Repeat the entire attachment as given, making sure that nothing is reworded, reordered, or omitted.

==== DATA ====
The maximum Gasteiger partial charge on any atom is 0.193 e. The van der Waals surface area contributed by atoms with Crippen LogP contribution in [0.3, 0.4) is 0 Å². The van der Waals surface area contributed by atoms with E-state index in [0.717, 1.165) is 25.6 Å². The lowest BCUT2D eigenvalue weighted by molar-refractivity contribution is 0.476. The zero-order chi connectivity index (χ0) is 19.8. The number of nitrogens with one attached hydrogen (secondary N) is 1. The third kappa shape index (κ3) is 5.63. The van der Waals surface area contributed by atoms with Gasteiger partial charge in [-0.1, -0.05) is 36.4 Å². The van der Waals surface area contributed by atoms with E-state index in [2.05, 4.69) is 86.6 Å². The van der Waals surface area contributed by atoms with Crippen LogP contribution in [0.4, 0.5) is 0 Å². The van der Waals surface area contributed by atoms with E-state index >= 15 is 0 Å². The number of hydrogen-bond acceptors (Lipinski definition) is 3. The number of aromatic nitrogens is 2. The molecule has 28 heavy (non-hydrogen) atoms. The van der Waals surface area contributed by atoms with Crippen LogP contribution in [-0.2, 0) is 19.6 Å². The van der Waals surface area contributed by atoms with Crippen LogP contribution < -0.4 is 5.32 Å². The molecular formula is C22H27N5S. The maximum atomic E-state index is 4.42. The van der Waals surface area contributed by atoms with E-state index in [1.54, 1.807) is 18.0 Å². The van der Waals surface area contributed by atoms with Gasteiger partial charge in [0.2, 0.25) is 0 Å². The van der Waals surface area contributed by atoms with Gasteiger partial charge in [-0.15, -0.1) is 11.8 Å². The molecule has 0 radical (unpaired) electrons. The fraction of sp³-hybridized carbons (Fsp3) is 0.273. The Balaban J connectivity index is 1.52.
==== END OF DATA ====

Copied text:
The maximum Gasteiger partial charge on any atom is 0.193 e. The van der Waals surface area contributed by atoms with Crippen LogP contribution in [0.3, 0.4) is 0 Å². The van der Waals surface area contributed by atoms with E-state index in [0.717, 1.165) is 25.6 Å². The lowest BCUT2D eigenvalue weighted by molar-refractivity contribution is 0.476. The zero-order chi connectivity index (χ0) is 19.8. The number of nitrogens with one attached hydrogen (secondary N) is 1. The third kappa shape index (κ3) is 5.63. The van der Waals surface area contributed by atoms with Gasteiger partial charge in [-0.1, -0.05) is 36.4 Å². The van der Waals surface area contributed by atoms with E-state index in [2.05, 4.69) is 86.6 Å². The van der Waals surface area contributed by atoms with Crippen LogP contribution in [0.4, 0.5) is 0 Å². The van der Waals surface area contributed by atoms with E-state index >= 15 is 0 Å². The number of hydrogen-bond acceptors (Lipinski definition) is 3. The number of aromatic nitrogens is 2. The molecule has 28 heavy (non-hydrogen) atoms. The van der Waals surface area contributed by atoms with Crippen LogP contribution in [-0.2, 0) is 19.6 Å². The van der Waals surface area contributed by atoms with Crippen LogP contribution < -0.4 is 5.32 Å². The molecular formula is C22H27N5S. The maximum atomic E-state index is 4.42. The van der Waals surface area contributed by atoms with E-state index in [1.54, 1.807) is 18.0 Å². The van der Waals surface area contributed by atoms with Gasteiger partial charge in [0.2, 0.25) is 0 Å². The van der Waals surface area contributed by atoms with Gasteiger partial charge in [-0.15, -0.1) is 11.8 Å². The molecule has 0 radical (unpaired) electrons. The fraction of sp³-hybridized carbons (Fsp3) is 0.273. The Balaban J connectivity index is 1.52.